People generally go to football matches to be entertained and to express their support for their team. They want to enjoy the skills of the game, see the best players show off their talents, witness good scores and the occasional “strong tackle” If their team manages to win they will of course head off in ebullient form looking forward to the next game in a positive frame of mind. Win, lose or draw however, hopefully they will have something to talk about on the way home and at work the next day.
Unfortunately on far too many occasions lately the talking points have been more about the performance of the man in the middle of the park than the men in the middle of the field. Referees and their decision making is once more the hot topic of conversation among supporters.
People should not be too surprised about this because every year in the early stages of The National League we see the same thing as many referees attempt to officiate a game by applying literally all the rules of the game.
Apart from ensuring that the game is far from free-flowing this causes no end of bemusement among players and supporters. In complete contrast by the time the league comes to an end it seems the rules, or the application of them, have changed. Transgressions that would merit a yellow card in the opening rounds of the league would barely earn a tick in the last round of games as the overzealous approach of the early part of the season is replaced by a more common sense approach to the application of the rules of the game. It would seem that referees as well as players begin to turn their thoughts towards the championship and as a result the “confetti” approach to yellow and red cards disappears.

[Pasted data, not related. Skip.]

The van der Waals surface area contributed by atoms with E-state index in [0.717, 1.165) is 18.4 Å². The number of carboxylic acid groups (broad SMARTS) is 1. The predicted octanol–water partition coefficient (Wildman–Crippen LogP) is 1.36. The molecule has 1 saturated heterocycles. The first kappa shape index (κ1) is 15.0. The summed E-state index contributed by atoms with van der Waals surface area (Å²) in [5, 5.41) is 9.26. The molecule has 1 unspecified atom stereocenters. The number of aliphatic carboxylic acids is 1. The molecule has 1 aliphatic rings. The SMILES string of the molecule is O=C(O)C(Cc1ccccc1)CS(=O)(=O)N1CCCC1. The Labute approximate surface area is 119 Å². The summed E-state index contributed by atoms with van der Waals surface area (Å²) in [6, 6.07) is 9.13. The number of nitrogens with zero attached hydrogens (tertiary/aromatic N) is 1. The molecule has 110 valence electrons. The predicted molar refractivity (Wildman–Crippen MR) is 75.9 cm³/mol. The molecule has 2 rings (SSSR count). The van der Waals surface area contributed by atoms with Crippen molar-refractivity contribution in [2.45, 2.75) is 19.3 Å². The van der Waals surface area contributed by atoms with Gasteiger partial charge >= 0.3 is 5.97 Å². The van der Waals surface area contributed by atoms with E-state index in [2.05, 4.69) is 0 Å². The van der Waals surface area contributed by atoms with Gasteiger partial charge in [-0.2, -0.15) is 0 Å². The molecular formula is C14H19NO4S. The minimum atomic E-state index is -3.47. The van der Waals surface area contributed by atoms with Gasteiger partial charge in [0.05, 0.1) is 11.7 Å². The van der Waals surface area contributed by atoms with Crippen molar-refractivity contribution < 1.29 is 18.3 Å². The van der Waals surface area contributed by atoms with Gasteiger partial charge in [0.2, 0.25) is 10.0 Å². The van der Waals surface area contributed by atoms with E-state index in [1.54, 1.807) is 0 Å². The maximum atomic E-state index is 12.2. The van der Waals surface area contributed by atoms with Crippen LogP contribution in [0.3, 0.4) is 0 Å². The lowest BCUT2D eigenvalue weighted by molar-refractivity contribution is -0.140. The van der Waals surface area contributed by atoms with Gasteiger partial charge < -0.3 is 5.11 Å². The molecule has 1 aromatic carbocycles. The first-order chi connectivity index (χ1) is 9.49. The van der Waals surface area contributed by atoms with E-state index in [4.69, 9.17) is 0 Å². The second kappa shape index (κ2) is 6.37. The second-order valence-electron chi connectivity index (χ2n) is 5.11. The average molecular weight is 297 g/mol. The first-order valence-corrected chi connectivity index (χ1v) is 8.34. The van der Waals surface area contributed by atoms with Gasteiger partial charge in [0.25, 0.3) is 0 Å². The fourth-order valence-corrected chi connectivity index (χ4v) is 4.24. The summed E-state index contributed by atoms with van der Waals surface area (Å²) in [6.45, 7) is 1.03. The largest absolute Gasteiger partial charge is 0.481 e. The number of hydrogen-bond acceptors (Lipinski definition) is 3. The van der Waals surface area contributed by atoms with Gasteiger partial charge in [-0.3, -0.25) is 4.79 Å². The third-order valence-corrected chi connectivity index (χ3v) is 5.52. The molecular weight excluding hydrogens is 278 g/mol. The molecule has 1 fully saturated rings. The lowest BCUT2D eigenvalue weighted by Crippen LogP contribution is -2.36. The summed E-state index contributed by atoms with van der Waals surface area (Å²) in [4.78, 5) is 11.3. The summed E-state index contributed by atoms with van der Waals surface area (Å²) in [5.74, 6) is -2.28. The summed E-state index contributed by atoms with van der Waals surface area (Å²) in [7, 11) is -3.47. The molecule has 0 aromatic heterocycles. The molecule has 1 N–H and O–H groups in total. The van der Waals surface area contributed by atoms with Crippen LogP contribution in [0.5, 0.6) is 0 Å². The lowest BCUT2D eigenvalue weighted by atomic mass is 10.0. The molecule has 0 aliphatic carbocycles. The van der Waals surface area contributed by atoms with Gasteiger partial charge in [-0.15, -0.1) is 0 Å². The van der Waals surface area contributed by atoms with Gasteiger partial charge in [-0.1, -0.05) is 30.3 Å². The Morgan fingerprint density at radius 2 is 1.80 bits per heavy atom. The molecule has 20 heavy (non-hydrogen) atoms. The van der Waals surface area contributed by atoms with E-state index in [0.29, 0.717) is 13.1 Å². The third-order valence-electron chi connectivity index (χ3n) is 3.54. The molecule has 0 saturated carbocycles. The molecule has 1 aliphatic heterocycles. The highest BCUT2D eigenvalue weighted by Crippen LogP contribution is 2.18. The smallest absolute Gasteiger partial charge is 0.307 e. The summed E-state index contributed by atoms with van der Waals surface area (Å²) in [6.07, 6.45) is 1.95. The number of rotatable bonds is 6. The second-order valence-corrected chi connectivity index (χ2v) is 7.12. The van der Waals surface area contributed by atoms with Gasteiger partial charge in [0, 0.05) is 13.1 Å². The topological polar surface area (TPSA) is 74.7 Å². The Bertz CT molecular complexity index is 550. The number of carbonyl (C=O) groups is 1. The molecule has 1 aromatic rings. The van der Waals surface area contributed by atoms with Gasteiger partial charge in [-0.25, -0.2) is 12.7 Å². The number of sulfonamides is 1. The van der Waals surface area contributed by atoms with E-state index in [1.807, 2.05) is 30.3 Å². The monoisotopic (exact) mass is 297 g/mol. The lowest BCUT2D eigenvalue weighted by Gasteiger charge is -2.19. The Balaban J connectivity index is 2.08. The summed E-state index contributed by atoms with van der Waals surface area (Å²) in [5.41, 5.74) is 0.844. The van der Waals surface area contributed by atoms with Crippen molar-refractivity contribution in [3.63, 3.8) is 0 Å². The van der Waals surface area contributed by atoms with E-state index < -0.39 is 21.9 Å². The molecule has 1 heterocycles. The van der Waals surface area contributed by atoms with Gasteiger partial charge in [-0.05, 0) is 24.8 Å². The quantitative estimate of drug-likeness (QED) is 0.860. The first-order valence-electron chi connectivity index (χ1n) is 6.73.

It might be interesting to tally up the number of yellow and red cards used in the first half of the league and compare it with the second half just to see if there is any noticeable difference.
Last Sunday Fermanagh entertained Wicklow in a Division Four National League game. The game was, by all accounts an entertaining, close affair between two evenly matched teams and finished in a draw. The reasonable sized crowd were well entertained but at the final whistle the talk was more about the eighteen yellow and three red cards doled out by the ref than the quality of fare on show. Anyone I have spoken to about the game said it was anything but a dirty match yet to look at the stats you would imagine it had been a very physical and tempestuous affair.
The idea that we can make our games more attractive by literal application of the rules is wrong. People enjoy good old fashioned physical football as much as the finer skills and our games are the better for that. Referees should be encouraged to adopt a common sense approach to the games, allow them to communicate better with players and assess them on how well they control the game overall while still allowing it to flow instead of marking them down for every foul they miss. Match officials are human and can make mistakes just like the rest of us. Unfortunately the assessment driven culture of refereeing in my view is not helping to improve the quality of our games. In fact it would seem that it doing the opposite.